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or

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dictment, have been convicted of the

L
offence embraced in the later one, and
whether the evidence necessary to sup-
port the later indictment was suffi-

LEVY.
cient to produce a legal conviction on the receipt by a sheriff of a second ex-
the earlier one. The United States v.

ecution after a levy made, operates as
Christopher Flecke, John Flecke and

456
Henry Hildebrand,

a constructive levy under the second
execution, and an actual levy under it

is unnecessary. Smith & Sinith's Case,
8. Where property was seized as for.

432
feited for an alleged violation of the
Internal Revenue Law, and, in the suit

LIEN.
brought to enforce the forfeiture, a
motion had been made to bond the 1. Where the libellant furnished a mast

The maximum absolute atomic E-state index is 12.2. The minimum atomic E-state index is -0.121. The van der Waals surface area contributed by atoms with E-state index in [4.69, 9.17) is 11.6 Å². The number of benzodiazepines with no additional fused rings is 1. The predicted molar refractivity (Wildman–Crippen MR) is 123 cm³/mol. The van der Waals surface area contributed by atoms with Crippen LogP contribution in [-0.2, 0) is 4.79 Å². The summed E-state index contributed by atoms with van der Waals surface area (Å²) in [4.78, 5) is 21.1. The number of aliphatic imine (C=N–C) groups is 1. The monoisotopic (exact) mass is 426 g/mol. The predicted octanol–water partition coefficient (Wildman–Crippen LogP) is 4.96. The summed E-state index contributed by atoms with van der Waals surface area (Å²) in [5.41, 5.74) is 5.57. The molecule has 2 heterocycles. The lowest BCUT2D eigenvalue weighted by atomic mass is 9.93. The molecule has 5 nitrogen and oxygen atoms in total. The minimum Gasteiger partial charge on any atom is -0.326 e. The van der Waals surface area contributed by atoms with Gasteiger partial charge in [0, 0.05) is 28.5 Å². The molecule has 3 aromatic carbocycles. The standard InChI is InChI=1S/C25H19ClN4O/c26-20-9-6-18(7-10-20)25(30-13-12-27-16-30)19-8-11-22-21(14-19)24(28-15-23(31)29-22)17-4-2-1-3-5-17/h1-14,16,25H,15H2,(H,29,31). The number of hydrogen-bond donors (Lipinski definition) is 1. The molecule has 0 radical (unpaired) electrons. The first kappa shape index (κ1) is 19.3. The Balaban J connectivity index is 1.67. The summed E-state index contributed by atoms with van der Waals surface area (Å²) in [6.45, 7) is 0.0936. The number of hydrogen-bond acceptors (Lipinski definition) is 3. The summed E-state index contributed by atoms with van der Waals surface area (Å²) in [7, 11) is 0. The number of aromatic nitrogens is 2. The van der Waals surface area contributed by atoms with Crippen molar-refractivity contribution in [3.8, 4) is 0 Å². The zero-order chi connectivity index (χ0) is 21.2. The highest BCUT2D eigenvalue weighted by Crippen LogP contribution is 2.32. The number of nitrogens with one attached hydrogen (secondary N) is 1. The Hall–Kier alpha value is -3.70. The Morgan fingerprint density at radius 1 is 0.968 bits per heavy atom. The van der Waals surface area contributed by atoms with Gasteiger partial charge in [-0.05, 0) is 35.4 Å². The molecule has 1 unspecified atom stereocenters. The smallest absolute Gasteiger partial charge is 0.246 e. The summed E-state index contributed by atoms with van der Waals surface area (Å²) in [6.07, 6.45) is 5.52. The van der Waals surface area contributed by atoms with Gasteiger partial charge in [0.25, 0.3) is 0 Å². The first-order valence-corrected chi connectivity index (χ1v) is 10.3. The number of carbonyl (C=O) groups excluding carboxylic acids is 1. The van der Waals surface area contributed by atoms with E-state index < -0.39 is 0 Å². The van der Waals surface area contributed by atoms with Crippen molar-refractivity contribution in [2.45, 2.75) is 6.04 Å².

property, which had been denied, and

for a foreign vessel in the port of New
thereupon a mortgagee intervened,

York, supposing that the master of the
and made an application on his own

vessel was ordering it for the vessel,
behalf to bond the property:

and rendered a bill against the vessel
Held, That the mortgagee stood in

and owners on the same day that he

furnished it, but had made no inquiry
no better position, in relation to the

and received no information as to
alleged forfeiture, than the mortgagor;

whether the vessel needed the mast,
That it was the thing itself which
was forfeited by the statute in ques-

to whether the master had
tion, and not the right, title, and in-

means or credit, or as to whether it
terest of the mortgagor;

was necessary for him to obtain it on
That the motion must, therefore, be

the credit of the vessel ; and where it
denied. England & Evans' Distillery,

appeared that the master had at the
486

time means to pay for the mast, and

had contracted with parties other than
See BANKRUPTCY, 31.

the libellant to furnish the mast, and
INFORMER

actually paid them for it on the day it
was put into the vessel :

Held, That there was neither a real